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Nitrofurantoin in Chronic Urinary Tract Infection

ERNEST JAWETZ, M.D., Ph.D.; JAMES HOPPER Jr., M.D.; DONALD R. SMITH, M.D.
AMA Arch Intern Med. 1957;100(4):549-557. doi:10.1001/archinte.1957.00260100033005.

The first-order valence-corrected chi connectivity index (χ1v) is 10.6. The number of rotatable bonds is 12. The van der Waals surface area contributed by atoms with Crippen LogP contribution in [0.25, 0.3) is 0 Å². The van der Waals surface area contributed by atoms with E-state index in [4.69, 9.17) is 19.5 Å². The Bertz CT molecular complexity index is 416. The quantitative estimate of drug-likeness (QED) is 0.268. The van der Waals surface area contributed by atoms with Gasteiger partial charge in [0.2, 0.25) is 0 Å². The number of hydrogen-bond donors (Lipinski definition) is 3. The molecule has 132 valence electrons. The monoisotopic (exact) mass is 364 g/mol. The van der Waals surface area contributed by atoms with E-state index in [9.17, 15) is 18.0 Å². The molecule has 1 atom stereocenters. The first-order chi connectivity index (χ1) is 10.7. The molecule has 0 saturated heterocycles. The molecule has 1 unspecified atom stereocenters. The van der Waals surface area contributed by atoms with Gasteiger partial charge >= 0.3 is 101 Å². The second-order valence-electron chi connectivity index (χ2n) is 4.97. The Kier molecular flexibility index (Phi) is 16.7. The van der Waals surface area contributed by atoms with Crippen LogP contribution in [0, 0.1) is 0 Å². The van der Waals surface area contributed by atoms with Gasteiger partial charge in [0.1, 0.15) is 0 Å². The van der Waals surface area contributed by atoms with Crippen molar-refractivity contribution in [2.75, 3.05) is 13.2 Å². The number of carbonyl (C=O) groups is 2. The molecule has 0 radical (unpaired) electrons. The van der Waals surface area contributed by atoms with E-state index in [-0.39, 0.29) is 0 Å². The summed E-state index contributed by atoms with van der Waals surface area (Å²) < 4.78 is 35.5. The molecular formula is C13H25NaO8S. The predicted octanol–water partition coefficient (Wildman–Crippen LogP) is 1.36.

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Nitrofurantoin (Furadantin) has recently become established as a useful drug in urinary tract infections. After oral administration it is excreted in the urine in sufficiently high concentrations to give strong antibacterial effects against many microorganisms which are commonly encountered in urinary tract infections. In spite of the demonstration of nitrofurantoin in the blood by chemical methods,1 no significant antibacterial action in blood has been detected.2 The lack of antimicrobial effect in the blood of persons receiving nitrofurantoin combined with the marked antimicrobial action in their urine defines this drug as a urinary antiseptic, i. e., a substance likely to suppress bacteria in urine but not in tissue. Many studies have dealt with the usefulness of nitrofurantoin in acute and uncomplicated infections of the urinary tract.2-5 Daily doses of from 400 to 800 mg. continued for 3 to 12 days frequently result in the relief of symptoms and

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